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J Natl Med Assoc. 2013 Spring;105(1):92-5.

Human bites: bloodborne pathogen risk and postexposure follow-up algorithm.

Author information

1
Fairview Developmental Center, 2501 Harbor Bivd, Costa Mesa, CA 92626, USA. glohiya@fdc.dds.ca.gov

Abstract

Human bites may transmit bloodborne pathogens (BPs) by exposing the biter's oral mucosa to the bitee's blood and the bite wound to biter's saliva. Consequently, bites may require postexposure follow-up per the Occupational Safety and Health Administration (OSHA) BP standard. Literature reveals that BP transmission via bites is rare. Review of available records in our developmental center identified no bite-related BP transmission between 1993 and 2011. To avoid unnecessary testing while remaining OSHA-compliant, we propose an algorithm for selective follow-up of bites. Since hepatitis B virus can be transmitted by mucosal exposure to blood and, rarely, also by nonintact skin exposure to blood-free saliva, all biters and bitees require hepatitis B follow-up. Since hepatitis C virus and human immunodeficiency virus (HIV) transmissions require "visible blood" exposure, and since saliva is usually bloodfree, risk of HCV-HIV transmission from biter to bitee is negligible. Therefore biters need HCV-HIV testing only after bloody saliva bites. Since biter's oral mucosa invariably gets exposed to bitee's blood (reverse exposure), all bitees should be tested for HCV-HIV infectivity. Our proposed algorithm may prevent harm and waste from unnecessary biter testing and venipuncture.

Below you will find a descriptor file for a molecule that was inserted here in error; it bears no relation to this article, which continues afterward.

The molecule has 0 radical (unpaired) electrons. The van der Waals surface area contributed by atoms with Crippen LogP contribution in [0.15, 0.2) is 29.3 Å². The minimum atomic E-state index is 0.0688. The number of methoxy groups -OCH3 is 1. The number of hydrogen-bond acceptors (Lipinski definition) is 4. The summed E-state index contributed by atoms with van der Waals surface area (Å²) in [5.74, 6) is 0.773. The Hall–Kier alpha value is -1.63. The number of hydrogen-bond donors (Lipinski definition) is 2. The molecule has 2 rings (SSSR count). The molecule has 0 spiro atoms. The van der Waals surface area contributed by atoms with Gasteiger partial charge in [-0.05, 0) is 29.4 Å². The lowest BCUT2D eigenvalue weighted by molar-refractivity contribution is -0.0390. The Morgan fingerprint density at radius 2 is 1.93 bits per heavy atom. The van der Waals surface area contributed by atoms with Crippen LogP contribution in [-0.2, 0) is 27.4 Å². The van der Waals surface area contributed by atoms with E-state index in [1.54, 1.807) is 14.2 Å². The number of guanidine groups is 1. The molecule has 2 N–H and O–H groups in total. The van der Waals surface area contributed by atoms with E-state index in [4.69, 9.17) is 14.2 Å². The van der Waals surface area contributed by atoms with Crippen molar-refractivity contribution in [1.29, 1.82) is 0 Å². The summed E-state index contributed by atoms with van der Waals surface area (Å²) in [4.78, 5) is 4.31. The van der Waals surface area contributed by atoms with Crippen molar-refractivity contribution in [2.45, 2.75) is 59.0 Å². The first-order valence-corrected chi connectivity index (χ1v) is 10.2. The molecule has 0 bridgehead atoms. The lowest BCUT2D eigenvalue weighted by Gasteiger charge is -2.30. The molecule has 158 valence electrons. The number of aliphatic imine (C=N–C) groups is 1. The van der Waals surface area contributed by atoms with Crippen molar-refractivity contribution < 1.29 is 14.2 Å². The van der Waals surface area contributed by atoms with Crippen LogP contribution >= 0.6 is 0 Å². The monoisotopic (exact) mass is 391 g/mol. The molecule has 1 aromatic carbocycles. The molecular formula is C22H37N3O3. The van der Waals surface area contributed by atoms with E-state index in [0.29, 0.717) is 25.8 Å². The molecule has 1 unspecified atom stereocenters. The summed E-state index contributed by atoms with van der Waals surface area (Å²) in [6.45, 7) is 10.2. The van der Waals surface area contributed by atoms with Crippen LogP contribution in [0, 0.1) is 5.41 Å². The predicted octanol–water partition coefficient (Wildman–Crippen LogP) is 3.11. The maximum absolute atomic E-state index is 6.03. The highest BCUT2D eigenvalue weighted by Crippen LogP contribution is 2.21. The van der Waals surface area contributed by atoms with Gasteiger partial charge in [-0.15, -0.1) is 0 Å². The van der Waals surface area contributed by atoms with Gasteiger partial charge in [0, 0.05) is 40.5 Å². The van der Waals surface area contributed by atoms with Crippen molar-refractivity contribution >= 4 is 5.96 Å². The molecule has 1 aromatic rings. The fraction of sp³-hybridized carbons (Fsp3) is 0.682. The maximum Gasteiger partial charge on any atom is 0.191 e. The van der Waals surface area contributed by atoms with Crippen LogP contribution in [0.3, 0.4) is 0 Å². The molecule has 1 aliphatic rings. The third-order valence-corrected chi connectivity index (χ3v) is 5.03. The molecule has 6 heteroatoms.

PMID:
23862301
[Indexed for MEDLINE]

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